Witchcraft. Arson. Going AWOL. Some nuns in sixteenth- and seventeenth-century Italy strayed far from the paradigms of monastic life. Cloistered in convents, subjected to stifling hierarchy, repressed, and occasionally persecuted by their male superiors, these women circumvented authority in sometimes extraordinary ways. But tales of their transgressions have long been buried in the Vatican Secret Archive. That is, until now. In "Nuns Behaving Badly", Craig A. Monson resurrects forgotten tales and restores to life the long-silent voices of these cloistered heroines. Here we meet nuns who dared to speak out about physical assault and sexual impropriety (some real, some imagined). Others were guilty only of misjudgment or of defacing valuable artwork that offended their sensibilities. But what unites the women and their stories is the challenge they faced: these were women trying to find their way within the Catholicism of their day and through the strict limits it imposed on them.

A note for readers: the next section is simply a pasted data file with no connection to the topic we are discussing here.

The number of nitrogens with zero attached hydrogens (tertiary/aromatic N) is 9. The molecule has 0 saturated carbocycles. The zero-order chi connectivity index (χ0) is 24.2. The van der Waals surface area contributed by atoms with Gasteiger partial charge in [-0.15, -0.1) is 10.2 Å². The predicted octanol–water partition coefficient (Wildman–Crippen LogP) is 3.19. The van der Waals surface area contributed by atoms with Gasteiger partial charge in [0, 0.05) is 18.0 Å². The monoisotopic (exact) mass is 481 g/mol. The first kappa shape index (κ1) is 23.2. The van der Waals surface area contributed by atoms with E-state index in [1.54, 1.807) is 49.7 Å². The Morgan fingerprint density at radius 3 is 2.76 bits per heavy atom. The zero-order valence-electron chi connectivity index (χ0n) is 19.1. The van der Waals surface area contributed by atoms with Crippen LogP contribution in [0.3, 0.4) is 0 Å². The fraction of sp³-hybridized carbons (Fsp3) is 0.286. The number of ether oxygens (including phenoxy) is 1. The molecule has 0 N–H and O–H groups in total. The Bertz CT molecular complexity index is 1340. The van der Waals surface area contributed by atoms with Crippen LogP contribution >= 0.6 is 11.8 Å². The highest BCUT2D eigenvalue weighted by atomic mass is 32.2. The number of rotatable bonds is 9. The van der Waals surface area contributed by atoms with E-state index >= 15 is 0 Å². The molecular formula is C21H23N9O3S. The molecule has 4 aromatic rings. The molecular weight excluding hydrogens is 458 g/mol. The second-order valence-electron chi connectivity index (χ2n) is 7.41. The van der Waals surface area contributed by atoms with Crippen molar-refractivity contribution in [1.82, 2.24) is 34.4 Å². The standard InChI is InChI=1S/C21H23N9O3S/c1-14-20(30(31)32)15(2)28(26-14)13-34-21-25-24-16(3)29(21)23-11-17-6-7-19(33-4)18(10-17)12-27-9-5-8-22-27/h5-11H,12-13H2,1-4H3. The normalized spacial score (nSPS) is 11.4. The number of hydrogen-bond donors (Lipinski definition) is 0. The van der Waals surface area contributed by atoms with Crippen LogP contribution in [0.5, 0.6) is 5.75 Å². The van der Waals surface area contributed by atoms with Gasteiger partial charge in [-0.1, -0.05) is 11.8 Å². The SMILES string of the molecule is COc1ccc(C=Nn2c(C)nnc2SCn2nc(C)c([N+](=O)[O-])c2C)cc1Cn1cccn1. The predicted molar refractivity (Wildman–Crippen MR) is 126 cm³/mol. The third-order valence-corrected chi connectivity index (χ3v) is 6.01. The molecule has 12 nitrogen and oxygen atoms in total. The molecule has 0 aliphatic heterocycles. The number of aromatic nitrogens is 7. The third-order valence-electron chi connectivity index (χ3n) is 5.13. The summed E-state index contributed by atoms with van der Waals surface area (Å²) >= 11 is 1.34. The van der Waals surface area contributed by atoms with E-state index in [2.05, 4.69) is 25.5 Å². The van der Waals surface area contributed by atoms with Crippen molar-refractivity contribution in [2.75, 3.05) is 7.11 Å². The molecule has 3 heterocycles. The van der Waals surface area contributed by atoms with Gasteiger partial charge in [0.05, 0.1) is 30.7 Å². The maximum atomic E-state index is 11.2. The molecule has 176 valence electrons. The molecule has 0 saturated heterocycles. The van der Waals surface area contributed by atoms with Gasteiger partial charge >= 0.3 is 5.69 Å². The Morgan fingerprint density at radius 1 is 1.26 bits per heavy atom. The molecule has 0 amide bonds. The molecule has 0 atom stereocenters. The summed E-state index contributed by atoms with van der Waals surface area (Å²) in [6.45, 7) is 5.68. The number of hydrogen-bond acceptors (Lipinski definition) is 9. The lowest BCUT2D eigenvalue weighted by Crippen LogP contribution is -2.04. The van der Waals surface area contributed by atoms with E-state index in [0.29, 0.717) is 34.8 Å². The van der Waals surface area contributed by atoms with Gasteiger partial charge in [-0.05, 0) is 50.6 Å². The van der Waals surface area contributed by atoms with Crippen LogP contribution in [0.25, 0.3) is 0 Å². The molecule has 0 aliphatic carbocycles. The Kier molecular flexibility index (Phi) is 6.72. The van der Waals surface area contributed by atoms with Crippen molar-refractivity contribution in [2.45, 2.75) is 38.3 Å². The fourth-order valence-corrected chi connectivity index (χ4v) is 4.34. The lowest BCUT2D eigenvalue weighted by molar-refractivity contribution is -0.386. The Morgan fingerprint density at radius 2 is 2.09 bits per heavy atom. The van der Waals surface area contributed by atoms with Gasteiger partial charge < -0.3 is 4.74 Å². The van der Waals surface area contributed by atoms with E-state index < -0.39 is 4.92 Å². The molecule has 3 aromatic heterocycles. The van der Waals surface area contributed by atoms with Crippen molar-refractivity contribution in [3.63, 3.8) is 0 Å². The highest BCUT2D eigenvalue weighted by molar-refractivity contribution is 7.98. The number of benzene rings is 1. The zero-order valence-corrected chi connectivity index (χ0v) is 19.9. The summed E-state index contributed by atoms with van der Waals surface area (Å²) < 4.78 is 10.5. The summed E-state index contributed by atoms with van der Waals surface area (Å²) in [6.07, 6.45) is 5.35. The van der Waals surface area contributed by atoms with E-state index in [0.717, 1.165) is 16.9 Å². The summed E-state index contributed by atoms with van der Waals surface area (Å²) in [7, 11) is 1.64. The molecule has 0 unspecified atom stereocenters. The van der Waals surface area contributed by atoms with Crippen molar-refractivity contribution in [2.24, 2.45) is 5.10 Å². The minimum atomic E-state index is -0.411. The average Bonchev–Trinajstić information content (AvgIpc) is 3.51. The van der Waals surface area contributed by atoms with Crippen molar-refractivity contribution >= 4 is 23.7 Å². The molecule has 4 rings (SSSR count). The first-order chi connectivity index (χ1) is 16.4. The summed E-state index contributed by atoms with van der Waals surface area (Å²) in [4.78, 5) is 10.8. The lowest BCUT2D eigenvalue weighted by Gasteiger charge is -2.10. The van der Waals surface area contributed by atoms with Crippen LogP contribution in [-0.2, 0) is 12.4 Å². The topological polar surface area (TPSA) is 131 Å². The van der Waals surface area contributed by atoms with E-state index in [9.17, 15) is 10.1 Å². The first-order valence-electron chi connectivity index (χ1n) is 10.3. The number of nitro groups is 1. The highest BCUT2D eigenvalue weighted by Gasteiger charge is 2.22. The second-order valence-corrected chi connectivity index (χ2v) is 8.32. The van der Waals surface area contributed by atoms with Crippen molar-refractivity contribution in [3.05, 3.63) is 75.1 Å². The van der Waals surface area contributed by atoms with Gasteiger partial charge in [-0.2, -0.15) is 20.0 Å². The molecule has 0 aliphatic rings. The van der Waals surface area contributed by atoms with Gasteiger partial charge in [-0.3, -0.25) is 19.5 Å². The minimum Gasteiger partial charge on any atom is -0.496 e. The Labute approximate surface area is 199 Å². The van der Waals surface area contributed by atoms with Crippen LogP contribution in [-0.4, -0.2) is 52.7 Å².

In resurrecting these long-forgotten tales and trials, Monson also draws attention to the predicament of modern religious women, whose "misbehavior" - seeking ordination as priests or refusing to give up their endowments to pay for priestly wrongdoing in their own archdioceses - continues even today. The nuns of early modern Italy, Monson shows, set the standard for religious transgression in their own age - and beyond.